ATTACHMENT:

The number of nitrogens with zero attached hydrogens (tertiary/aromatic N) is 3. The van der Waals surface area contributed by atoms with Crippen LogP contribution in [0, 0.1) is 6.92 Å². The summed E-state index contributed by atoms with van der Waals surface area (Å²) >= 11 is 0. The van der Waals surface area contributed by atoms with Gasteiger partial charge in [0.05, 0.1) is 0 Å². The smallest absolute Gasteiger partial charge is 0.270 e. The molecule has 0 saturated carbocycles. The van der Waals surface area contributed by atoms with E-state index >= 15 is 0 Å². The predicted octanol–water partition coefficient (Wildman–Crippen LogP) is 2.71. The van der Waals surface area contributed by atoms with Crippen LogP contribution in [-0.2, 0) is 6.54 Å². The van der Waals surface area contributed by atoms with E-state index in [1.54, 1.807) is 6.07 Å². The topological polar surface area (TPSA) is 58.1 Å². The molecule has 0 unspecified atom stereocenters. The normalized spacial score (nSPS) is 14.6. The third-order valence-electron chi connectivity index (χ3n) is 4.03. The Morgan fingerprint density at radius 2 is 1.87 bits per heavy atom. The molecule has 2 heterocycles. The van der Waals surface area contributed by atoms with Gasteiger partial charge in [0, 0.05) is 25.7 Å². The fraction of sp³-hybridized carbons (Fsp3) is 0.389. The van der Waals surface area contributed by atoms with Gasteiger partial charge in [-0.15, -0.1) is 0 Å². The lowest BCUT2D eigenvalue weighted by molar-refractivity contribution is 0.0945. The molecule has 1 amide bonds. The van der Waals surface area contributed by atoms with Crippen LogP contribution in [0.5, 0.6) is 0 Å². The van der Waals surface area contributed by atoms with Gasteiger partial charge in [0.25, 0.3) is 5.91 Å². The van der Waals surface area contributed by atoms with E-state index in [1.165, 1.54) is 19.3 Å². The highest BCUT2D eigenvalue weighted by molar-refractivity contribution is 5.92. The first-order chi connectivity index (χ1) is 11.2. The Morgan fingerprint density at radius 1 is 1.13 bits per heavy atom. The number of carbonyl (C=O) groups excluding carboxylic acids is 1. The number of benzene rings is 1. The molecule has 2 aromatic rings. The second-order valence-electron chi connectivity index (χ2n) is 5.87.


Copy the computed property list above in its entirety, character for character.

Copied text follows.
The number of nitrogens with zero attached hydrogens (tertiary/aromatic N) is 3. The van der Waals surface area contributed by atoms with Crippen LogP contribution in [0, 0.1) is 6.92 Å². The summed E-state index contributed by atoms with van der Waals surface area (Å²) >= 11 is 0. The van der Waals surface area contributed by atoms with Gasteiger partial charge in [0.05, 0.1) is 0 Å². The smallest absolute Gasteiger partial charge is 0.270 e. The molecule has 0 saturated carbocycles. The van der Waals surface area contributed by atoms with E-state index >= 15 is 0 Å². The predicted octanol–water partition coefficient (Wildman–Crippen LogP) is 2.71. The van der Waals surface area contributed by atoms with Crippen LogP contribution in [-0.2, 0) is 6.54 Å². The van der Waals surface area contributed by atoms with E-state index in [1.54, 1.807) is 6.07 Å². The topological polar surface area (TPSA) is 58.1 Å². The molecule has 0 unspecified atom stereocenters. The normalized spacial score (nSPS) is 14.6. The third-order valence-electron chi connectivity index (χ3n) is 4.03. The Morgan fingerprint density at radius 2 is 1.87 bits per heavy atom. The molecule has 2 heterocycles. The van der Waals surface area contributed by atoms with Gasteiger partial charge in [0, 0.05) is 25.7 Å². The fraction of sp³-hybridized carbons (Fsp3) is 0.389. The van der Waals surface area contributed by atoms with Gasteiger partial charge in [-0.15, -0.1) is 0 Å². The lowest BCUT2D eigenvalue weighted by molar-refractivity contribution is 0.0945. The molecule has 1 amide bonds. The van der Waals surface area contributed by atoms with Crippen LogP contribution in [0.5, 0.6) is 0 Å². The van der Waals surface area contributed by atoms with Gasteiger partial charge in [0.25, 0.3) is 5.91 Å². The van der Waals surface area contributed by atoms with E-state index in [1.165, 1.54) is 19.3 Å². The highest BCUT2D eigenvalue weighted by molar-refractivity contribution is 5.92. The first-order chi connectivity index (χ1) is 11.2. The Morgan fingerprint density at radius 1 is 1.13 bits per heavy atom. The number of carbonyl (C=O) groups excluding carboxylic acids is 1. The number of benzene rings is 1. The molecule has 2 aromatic rings. The second-order valence-electron chi connectivity index (χ2n) is 5.87.